With dawn, Nerina left Dmitri to go to ground. When she rose, there would be a trail for her to follow. That was their way. While the sun was up Dmitri and his family traveled to the next campsite or a nearby town for supplies. They never stayed longer than a day and never mingled with the locals. All who saw them knew they were gypsies and guarded their purses. The popular consensus was that all gypsies were thieves and silver-tongued charlatans. They could sell you back your own soul and make a profit.
It was late evening before they arrived at the next village on the outskirts of the main town. The unpaved streets lay mostly deserted though the sun was yet to set. Dmitri's mother, Oana, a fervent Roman Catholic reached for the golden cross hanging from a slender gold chain around her neck. The quiet strained like a thin veil covering the town as they walked through the streets looking for a shop or a tavern.
Only one tavern had its door open. Inside the owner was hastily flipping over chairs on the tables. He almost jumped over one when he turned and saw the family standing at the opening of the door. He looked at them, knew they were gypsies. His first thought had been to send them on their way but the look on his face changed to one of conflicted concern.
"We seek food," Bogdan the main patriarch of the family said without pause. The Detola's were no strangers to condemnation.
"Seek it elsewhere," the man said, turning back to flipping over the chairs. They were strangers in a village they had no sense walking about in when the sun was going down.
"Our women and children—"
"Would be safer locked away, not wondering around this godforsaken village," the man quickly added.
A stout middle-aged woman came through a door from an adjoining room. She was about to say something to the man when she stopped slack jawed looking at the family.
"Where is your manners you old loon?" she asked sternly when she gathered her own, wiping her hands in her apron. Where the man had been edgy the woman was nervous her hands slightly shaking. She went over to the family nonetheless pulling them inside, bolting the locks on the door and dropping a thick piece of board across it. Her smile faltered though she did her best to hold it in place.
"This is Henry, call me Matilda. Henry, get the windows. Drop some chairs." As she instructed him, Matilda was dropping chairs around the longest table where the entire family could sit.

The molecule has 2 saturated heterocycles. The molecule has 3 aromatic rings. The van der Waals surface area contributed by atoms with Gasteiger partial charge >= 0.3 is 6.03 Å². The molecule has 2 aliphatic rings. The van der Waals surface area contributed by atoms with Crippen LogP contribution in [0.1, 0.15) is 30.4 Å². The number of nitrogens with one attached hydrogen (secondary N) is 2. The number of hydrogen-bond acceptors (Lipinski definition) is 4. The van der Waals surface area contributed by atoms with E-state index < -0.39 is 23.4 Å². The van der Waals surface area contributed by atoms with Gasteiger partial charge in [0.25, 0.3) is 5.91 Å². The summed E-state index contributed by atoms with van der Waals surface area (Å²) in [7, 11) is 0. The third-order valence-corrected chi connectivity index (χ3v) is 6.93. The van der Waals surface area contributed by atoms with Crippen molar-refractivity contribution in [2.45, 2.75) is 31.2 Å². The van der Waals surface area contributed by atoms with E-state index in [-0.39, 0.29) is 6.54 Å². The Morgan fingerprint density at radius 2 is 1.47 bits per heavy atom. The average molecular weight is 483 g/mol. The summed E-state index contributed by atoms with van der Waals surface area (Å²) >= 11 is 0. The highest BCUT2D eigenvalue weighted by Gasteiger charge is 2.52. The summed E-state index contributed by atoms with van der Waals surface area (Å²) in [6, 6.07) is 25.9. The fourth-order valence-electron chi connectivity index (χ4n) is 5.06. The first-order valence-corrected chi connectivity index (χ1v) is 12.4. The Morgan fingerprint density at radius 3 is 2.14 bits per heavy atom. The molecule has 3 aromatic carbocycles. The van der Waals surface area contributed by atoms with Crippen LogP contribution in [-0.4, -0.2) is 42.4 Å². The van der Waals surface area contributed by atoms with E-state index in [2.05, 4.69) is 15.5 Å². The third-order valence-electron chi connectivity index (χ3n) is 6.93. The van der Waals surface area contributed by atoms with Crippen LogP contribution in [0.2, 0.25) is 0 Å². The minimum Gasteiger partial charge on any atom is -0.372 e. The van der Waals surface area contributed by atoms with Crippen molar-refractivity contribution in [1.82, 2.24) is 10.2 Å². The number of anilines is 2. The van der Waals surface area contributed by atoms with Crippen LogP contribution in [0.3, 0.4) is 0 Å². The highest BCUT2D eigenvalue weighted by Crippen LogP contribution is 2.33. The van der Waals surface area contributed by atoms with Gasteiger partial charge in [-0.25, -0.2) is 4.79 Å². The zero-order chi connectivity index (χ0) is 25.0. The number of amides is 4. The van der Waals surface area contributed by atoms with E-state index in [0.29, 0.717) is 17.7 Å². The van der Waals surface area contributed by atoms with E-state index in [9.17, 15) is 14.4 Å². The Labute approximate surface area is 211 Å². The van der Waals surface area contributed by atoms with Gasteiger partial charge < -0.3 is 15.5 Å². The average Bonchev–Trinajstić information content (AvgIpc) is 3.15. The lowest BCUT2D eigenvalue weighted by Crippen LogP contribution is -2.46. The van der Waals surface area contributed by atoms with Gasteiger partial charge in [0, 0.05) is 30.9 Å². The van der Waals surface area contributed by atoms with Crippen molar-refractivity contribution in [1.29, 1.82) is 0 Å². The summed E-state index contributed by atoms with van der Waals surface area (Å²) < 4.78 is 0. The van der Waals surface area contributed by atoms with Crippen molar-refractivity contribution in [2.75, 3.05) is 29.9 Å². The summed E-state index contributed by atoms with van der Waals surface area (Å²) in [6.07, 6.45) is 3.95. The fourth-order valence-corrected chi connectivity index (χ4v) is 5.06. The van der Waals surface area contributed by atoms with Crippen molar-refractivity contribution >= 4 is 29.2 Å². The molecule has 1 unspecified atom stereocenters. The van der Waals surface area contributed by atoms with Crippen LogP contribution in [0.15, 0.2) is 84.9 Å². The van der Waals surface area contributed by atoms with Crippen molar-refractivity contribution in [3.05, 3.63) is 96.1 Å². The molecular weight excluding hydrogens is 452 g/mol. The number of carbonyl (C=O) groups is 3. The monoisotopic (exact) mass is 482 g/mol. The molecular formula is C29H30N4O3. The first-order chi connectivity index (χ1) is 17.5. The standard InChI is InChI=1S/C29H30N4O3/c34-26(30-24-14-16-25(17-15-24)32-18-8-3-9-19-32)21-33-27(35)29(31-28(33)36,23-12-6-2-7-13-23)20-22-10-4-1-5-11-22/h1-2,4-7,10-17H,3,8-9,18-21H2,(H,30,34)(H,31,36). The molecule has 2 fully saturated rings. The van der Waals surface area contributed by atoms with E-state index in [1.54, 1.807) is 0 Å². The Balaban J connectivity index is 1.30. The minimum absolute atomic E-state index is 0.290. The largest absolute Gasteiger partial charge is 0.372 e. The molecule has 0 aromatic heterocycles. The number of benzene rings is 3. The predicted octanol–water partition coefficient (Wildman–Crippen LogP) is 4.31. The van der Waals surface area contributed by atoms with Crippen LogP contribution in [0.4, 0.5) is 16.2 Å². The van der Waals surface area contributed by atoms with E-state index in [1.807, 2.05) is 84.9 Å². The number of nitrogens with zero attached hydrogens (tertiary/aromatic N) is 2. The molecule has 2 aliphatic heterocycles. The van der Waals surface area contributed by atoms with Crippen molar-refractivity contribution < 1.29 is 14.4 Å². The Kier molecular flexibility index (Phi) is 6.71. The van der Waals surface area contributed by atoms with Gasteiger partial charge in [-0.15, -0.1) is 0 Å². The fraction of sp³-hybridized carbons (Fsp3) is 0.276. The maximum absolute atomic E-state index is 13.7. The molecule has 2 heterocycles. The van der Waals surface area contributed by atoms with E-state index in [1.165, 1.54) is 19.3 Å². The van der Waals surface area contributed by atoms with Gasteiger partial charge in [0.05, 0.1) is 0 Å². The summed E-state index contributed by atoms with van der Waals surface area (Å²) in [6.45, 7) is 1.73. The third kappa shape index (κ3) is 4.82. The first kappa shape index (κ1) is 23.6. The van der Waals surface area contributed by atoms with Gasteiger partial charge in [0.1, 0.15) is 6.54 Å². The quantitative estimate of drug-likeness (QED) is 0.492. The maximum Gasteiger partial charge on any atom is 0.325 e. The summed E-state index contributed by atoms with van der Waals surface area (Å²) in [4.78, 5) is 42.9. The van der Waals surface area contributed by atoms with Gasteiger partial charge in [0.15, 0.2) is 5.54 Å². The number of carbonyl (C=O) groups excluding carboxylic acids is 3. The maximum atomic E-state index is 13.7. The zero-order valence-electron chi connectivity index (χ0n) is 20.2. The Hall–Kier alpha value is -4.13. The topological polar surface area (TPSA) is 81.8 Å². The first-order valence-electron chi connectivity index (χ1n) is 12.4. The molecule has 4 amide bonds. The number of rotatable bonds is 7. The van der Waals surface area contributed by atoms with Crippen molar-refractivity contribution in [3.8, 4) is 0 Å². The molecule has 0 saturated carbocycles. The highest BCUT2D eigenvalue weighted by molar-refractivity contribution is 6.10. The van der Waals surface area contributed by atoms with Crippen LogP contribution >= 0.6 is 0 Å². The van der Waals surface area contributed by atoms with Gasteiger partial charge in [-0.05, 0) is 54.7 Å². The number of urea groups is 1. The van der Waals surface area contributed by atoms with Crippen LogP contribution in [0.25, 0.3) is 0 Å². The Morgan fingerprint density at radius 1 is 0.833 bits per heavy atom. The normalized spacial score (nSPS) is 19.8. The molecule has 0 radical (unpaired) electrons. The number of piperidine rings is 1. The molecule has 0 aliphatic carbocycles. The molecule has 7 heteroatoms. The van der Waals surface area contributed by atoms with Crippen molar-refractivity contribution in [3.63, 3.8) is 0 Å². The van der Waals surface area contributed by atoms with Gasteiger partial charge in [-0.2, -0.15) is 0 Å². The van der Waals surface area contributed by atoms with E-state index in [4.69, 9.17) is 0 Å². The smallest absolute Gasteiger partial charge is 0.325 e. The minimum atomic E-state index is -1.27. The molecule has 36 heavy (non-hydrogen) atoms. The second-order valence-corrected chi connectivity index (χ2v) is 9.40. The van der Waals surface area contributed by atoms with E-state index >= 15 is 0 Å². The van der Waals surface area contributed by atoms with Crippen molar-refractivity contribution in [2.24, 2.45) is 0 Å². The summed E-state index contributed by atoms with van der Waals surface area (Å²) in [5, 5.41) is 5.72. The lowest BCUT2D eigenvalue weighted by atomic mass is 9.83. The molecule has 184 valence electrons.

"I am Bogdan, this is my family," he nodded towards the group.
"Nice to meet you." Though her voice was polite, it shook. Matilda glanced over at her husband before looking back at the group. "Soup. You look like you could use some soup. Vegetables? We have fresh vegetables I can make you all soup. Fresh bread straight from the oven this morning too."
"Night's coming Matilda." There was a tone of warning in her husband's voice.
"And our guests are hungry," she bit back.
The man's lips went thin with the dismissal. "We shouldn't be having any guests this time of night," Henry grumbled miserably, "get us all killed."
"Hush." Matilda all but threw a chair at her husband.
"Don't tell me hush woman," he said, shaking his fist.
"We do not wish to inconvenience you," Dmitri said with a polite smile for the bickering couple. There was some under currents there. The same they had felt walking through the deserted streets of the little village. For once, it had nothing to do with them.
"No, no, sit. Soup."
The woman disappeared through the door she had come through without another word. Dmitri and his family sat looking around the table at each other. The exchange had not passed them, neither had what the old man said about them all getting killed.
YOU ARE READING
Nerina [eShort Series]Fantasy
Being stuck forever in the body of a teenager was only one of Nerina's problems. Having a psychopath as her sire was a much bigger issue. She thought she had escaped only to be drawn back into their twisted relationship marked by death. Running away...